Mario Ceroli (Castel Frentano, 1938) is an Italian sculptor and scenographer. Trained at the Academy of Fine Arts in Rome, under the guidance of Leoncillo Leonardi and Pericle Fazzini, reproduced initially ceramic sculptures. In the sixties, impressed by the Pop art through the works of Louise Nevelson and Joe Tilson, came to the materials and forms that would characterize his later creations: silhouette of objects shaped wooden, colorless, sometimes repeated in series (Last dinner, 1965 National Gallery of Modern Art in Rome; Man of Leonardo, 1964; China, 1966), connected to a space that becomes essential theme (Case Sistine, 1966), or draw tempera and ink (The door, the Last Supper, 1981; Day, Night, 1982). In 1967-1968 he participated in exhibitions of Arte Povera group. He was also very active as a set designer, collaborating with the Teatro Stabile in Tourin (setting of Shakespeare’s Richard III, 1968) and La Scala in Milan (scene of Norma by Vincenzo Bellini). In his sculptures, there are frequent quotations from famous works of the past, such as those of Leonardo of which he paraphrased the drawing of “vitruvian man”(Disequilibrium, 1967) and The Last Supper (painted wood, 1981 ).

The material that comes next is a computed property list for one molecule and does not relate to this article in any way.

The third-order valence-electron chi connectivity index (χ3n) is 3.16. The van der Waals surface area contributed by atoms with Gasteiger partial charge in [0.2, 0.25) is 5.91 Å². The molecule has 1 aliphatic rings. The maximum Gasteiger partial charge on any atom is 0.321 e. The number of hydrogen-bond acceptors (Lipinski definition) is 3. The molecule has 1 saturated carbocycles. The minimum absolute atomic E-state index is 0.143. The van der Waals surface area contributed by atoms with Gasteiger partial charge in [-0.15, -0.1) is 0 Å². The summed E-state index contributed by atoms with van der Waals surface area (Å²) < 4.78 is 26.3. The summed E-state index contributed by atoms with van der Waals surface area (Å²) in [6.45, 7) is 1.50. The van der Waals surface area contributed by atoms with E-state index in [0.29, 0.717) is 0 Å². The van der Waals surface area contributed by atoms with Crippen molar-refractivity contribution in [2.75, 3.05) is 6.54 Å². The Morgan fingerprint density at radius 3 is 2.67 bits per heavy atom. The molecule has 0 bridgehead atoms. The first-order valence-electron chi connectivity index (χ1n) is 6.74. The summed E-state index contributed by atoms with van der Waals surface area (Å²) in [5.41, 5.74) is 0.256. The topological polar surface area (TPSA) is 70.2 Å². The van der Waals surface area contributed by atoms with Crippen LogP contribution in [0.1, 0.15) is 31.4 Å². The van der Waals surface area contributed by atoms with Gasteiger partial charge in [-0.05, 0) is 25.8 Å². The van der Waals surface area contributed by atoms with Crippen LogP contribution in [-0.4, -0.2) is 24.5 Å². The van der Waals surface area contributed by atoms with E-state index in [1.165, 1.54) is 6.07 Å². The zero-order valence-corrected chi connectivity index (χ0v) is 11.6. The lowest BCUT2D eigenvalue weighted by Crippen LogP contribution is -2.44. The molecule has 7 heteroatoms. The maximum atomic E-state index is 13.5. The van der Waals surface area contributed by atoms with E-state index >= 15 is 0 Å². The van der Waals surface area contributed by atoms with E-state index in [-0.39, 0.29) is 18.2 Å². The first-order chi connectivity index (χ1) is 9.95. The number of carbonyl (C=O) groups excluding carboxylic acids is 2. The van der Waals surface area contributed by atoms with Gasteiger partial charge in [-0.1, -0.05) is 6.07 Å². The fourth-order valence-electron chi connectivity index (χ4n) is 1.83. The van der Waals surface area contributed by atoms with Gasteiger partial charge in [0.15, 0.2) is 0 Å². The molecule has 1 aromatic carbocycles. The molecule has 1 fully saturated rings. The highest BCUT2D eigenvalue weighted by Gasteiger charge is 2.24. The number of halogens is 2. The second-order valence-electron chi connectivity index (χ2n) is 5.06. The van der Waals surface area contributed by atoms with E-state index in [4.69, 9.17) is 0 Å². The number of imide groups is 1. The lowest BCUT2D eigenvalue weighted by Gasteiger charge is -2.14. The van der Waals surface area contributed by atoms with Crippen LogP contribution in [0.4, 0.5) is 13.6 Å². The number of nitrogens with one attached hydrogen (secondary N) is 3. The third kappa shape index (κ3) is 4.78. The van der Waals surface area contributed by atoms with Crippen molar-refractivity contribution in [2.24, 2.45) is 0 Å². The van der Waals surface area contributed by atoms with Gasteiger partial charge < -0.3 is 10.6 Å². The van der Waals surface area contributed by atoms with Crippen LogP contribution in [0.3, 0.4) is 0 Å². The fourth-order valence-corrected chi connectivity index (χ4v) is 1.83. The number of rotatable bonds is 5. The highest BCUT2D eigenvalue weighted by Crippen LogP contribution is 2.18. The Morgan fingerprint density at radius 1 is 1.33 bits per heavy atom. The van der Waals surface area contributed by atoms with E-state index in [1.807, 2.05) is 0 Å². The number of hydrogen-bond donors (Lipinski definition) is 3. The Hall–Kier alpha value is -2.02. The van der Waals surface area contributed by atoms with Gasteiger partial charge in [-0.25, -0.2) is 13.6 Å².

In 1976 he has realized for San Lorenzo the work “Butterflies in a cage”, a one-off. The strong expressivity of Ceroli’s intuitions is strictly connect with the artist’s autobiographical experience he lived in New York during the sixties. A photo, in which the author is pictured right next to a big wooden installation, which proposes the subject of a butterfly captured by the context, in his New Yorker atelier, correctly documents that period.d una grande installazione in legno che ripropone il soggetto della farfalla prigioniera del contesto.